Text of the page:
That situation you detail is no different to other aircraft that have new generations available.
The A330neo has its advantages and disadvantages, but if airlines want the capability and efficiency, along with the likelihood of lower maintenance costs, they will look at newer planes. If they take into consideration that older aircraft may not be as efficient on the missions they fly but have lower costs of purchase/lease, then that opens up other avenues.
The situation I detail now is certainly different for airlines now than for airlines say, 10 years ago making the same fleet decisions.
In say, 2010, if an airline wanted a proven middle-of-the-road aircraft, the only practical choice was the A330, there was no equivalent feedstock of older A330s as competition because A330 deliveries only ramped up by like 2005 (meaning less returns from leases/less leasing activity to begin with) and the early A330s were pre-hgw and significantly compromised in capability. Hence we saw the order and delivery binge for A330s during that time.
Now in 2019/20, if an airline wants a proven middle-of-the-road aircraft, they can choose between new 787s, A350s, A330neos, and A321LRs depending on what routes they want to fly. There is also a ready feedstock of capable older A330s (many delivered from 2010-2015) which will be returning from leases in the next 1-3 years. That's a ton of competition which the original A330 never had to deal with.
10 years ago, their were heaps of used 767 and A300/310 on the market, having been replaced by increasing numbers of A330. There were huge orders of 787 waiting to be delivered. Than the he days of A330 deliveries arrived. Most of those A330 are young, no reason to believe that they will flood the used market in the very near future. Most used A330, apart from some really old ones, do find new employment fast. Increasing numbers will be converted to freighters, when prices for feed stock drop.
In regards to a slowdown or insufficient order numbers, all orders for all frames are rather slow. What wide body frame has the most net orders so far this year? Actually the A330-900.
Let's address your arguments one by one:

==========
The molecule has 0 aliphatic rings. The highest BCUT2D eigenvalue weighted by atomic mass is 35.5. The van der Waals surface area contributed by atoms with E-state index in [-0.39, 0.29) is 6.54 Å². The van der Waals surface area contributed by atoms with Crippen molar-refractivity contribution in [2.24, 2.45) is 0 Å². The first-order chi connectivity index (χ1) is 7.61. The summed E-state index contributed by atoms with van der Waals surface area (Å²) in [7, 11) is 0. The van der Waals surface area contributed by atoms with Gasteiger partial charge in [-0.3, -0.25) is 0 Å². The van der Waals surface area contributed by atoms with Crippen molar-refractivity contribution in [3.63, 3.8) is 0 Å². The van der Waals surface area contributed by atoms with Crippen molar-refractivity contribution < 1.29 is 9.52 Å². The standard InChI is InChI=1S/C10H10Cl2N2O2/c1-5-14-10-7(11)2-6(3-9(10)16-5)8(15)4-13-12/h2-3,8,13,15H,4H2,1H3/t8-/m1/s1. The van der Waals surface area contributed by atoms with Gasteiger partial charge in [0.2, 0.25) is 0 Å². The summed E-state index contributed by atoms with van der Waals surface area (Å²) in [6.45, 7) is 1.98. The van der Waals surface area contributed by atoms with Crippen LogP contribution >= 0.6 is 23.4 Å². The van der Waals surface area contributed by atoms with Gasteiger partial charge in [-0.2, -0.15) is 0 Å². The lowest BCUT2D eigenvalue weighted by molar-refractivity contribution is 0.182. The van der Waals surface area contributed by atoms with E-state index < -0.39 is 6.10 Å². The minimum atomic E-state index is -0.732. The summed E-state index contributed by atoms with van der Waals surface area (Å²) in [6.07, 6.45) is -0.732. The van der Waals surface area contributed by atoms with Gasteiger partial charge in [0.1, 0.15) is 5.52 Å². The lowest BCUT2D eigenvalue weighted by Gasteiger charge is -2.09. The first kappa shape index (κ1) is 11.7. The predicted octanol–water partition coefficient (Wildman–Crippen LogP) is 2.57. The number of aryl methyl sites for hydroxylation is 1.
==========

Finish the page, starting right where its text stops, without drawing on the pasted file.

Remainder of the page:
- "10 years ago, their were heaps of used 767 and A300/310 on the market", Many of which were 15+ years old and EOL with diminishing OEM/Maintenance support, this is simply not the case here
- "There were huge orders of 787 waiting to be delivered." 787s were far from proven in the early 2010s.
- "Most of those A330 are young, no reason to believe that they will flood the used market in the very near future." Many of those A330s were signed on 8-12Y leases with lessors who are sweating right now to place them with other airlines, and from what I am hearing, they're having a damn tough time doing so because the first-lease airlines want new widebodies, and the usual airlines wanting used planes are re-thinking adding more widebodies and favoring narrowbodies instead.
- "Increasing numbers will be converted to freighters, when prices for feed stock drop." this will necessitate big write-downs on the owners at their current book values, and therefore will take a long, long time before that pans out.
Those 2010-2015 delivered A330s are mostly 233-235t versions, which make them insufficient for many airlines even they want to buy or lease from second hand market. Those 330s are good for under 4000nm cargo heavy missions but if you want to fly further with heavy payload you need something else. Finnair is good example of that. A330neo is much more capable than its precense.
Finnair is a good example of an airline that may have been on the market for A330neos but has seemingly chose the A350 instead, and besides, "under 4000nm cargo heavy missions" describes the vast majority of current A330 routes right now.